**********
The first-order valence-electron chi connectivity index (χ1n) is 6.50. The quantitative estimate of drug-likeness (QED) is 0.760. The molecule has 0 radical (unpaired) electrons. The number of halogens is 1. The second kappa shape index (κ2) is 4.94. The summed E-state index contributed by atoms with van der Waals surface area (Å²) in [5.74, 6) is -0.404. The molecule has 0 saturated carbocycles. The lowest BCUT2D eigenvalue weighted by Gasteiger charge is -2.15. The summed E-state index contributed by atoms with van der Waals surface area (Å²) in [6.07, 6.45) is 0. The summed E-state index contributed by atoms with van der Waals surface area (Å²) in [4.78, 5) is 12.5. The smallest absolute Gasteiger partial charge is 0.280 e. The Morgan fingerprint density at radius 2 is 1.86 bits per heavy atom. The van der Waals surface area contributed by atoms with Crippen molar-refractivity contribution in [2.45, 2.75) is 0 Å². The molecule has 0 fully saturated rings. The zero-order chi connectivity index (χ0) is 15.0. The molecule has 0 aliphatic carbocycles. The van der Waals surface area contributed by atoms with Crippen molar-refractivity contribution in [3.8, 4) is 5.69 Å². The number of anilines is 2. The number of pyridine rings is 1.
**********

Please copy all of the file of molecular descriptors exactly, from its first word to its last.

The first-order valence-electron chi connectivity index (χ1n) is 6.50. The quantitative estimate of drug-likeness (QED) is 0.760. The molecule has 0 radical (unpaired) electrons. The number of halogens is 1. The second kappa shape index (κ2) is 4.94. The summed E-state index contributed by atoms with van der Waals surface area (Å²) in [5.74, 6) is -0.404. The molecule has 0 saturated carbocycles. The lowest BCUT2D eigenvalue weighted by Gasteiger charge is -2.15. The summed E-state index contributed by atoms with van der Waals surface area (Å²) in [6.07, 6.45) is 0. The summed E-state index contributed by atoms with van der Waals surface area (Å²) in [4.78, 5) is 12.5. The smallest absolute Gasteiger partial charge is 0.280 e. The Morgan fingerprint density at radius 2 is 1.86 bits per heavy atom. The van der Waals surface area contributed by atoms with Crippen molar-refractivity contribution in [2.45, 2.75) is 0 Å². The molecule has 0 fully saturated rings. The zero-order chi connectivity index (χ0) is 15.0. The molecule has 0 aliphatic carbocycles. The van der Waals surface area contributed by atoms with Crippen molar-refractivity contribution in [3.8, 4) is 5.69 Å². The number of anilines is 2. The number of pyridine rings is 1.